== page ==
Sunday, April 21, 2024


BDN financial editor Roger Willis attempts to crunch some very confusing and distorted numbers, against a background of ongoing disrupted logistics and global component shortages.

From the latest May 2021 MCIA registration data, we know there is a strong recovery from last year’s vicious Covid-inspired decline in the second quarter. But it’s still unclear whether momentum will be maintained to delivery genuine annual growth — and whether there will actually be sufficient stock available going forward, to satisfy apparently burgeoning demand.

Taking a direct comparison to May 2020 (when a bounce from April’s particularly dire tallies was already starting to gather pace), total monthly registrations this time around were 148.4% up to 13,398. The perhaps more crucial improvement for five months of the year to date was a 40.2% rise to 43,242.

However, to get a credible picture of where these figures are pointing, we should contrast them with progress in the entirely pre-pandemic sunlit uplands of 2019. In May that year, registrations were virtually flat on 10,871. But the YTD position had grown by 7% to 47,822 — and stood 10.6% ahead of our equivalent status now.

This doesn’t necessarily mean much, considering unrequited earlier-season 2021 demand, when desirable models were either unavailable or inaccessible. And that’s continued to same extent, with a paucity of colourways, specification choice and quantities stretching into the future for many brands.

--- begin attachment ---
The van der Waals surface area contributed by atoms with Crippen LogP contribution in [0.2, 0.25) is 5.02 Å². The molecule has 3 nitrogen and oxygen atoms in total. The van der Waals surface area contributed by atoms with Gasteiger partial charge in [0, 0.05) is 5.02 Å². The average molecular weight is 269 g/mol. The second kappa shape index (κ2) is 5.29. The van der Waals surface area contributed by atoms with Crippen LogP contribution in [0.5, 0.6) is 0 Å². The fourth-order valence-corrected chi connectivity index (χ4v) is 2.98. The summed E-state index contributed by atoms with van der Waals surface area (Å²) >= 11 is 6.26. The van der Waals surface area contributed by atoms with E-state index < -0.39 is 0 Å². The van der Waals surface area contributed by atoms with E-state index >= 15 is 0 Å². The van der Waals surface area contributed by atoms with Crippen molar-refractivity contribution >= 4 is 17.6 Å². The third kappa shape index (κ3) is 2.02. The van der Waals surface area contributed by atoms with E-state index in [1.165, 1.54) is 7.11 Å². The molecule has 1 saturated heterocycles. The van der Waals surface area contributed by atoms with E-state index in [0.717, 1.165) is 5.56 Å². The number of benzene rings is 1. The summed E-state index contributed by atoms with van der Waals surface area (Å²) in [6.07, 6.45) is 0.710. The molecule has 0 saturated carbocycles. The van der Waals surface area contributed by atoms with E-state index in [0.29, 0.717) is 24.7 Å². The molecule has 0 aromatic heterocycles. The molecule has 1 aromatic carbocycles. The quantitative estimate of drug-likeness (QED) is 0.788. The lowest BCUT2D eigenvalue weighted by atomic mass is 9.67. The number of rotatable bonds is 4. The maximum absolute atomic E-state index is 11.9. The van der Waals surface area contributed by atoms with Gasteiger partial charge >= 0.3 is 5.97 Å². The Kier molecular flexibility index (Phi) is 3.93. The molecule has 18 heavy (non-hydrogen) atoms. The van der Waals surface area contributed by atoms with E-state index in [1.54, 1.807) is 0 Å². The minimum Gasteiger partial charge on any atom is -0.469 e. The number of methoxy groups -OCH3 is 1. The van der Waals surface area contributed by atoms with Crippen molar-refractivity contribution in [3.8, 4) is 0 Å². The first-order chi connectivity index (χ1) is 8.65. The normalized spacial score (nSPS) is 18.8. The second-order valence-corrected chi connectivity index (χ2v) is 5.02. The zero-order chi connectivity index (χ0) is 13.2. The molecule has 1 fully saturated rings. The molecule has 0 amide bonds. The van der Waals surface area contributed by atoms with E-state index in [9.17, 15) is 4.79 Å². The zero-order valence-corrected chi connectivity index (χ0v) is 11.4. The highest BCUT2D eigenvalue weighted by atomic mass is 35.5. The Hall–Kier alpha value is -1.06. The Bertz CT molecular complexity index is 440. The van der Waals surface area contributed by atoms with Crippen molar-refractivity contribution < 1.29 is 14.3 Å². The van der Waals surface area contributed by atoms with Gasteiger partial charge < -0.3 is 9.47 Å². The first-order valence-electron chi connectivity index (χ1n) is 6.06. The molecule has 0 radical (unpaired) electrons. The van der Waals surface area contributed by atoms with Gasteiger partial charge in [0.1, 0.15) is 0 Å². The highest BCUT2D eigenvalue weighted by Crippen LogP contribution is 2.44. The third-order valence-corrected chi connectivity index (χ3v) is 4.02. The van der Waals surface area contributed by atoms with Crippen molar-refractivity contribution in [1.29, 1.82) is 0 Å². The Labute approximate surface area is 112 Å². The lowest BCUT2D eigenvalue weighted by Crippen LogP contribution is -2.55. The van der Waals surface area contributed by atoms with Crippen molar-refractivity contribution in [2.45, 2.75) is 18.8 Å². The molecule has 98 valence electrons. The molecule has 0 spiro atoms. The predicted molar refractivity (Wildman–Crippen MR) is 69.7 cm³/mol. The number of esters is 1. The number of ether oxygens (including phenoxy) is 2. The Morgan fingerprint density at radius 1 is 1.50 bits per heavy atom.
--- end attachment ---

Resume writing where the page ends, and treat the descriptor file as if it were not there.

Sticking to YTD 2021 versus YTD 2019 parameters illustrates a very real advance for the 0-125cc sector. On this basis, it has grown by 11.9% to 18,200 machines. Within that, 0-50cc (now including 4kW electric bikes) was the major success story, adding 44.6% to 3549. Some 1582 of them were electric, against battery-powered volume too negligible to be counted back in 2019. And, according to importer VMoto, almost a third of these were Super Soco CPX scooters.

The 51-125cc contribution was more modest, increasing by just 6% to 14,651 from two years ago. And we have to recognise that the surge in fleet registrations, primarily for food delivery operators, can claim a large measure of responsibility. Yamaha’s NMax 125 scooter remained star of this show, boasting absolute highest-registered accolade once again in May thanks to another 659 samples. It also holds the YTD trophy as well, with an overall market share now exceeding 5% on my reckoning — and accounting for at least 40% of Yamaha’s entire sales.

For the 126cc-plus sector, YTD 2021 versus YTD 2019, the picture is altogether less attractive. Registrations of larger bikes were 20.6% down to 25,042, with the shortfall an approximately even spread across 126-650cc, 651-1000cc and over-1000cc engine bands.

Individual performance by leading brands in May 2021 against the same month in pre-pandemic 2019 is an occasionally enlightening exercise, undoubtedly queered by inventory gaps. Honda on the top step put on 13.8%. Yamaha soared by 43%. Triumph, boosted by its new Trident model, added 12.2% in third spot. BMW achieved a 30.5% lift but Kawasaki only managed a 2.8% improvement. KTM rose by 5.5%. Lexmoto was the most dramatic loser, 29.9% down on May 2019 and 34.1% lower than in May last year! Harley-Davidson lost 19.2%. Ducati grew by 4.3%.

It’ll be an enormous relief when we see June 2021 data, because that will herald a return to year-on-year comparative normality without guesswork.        


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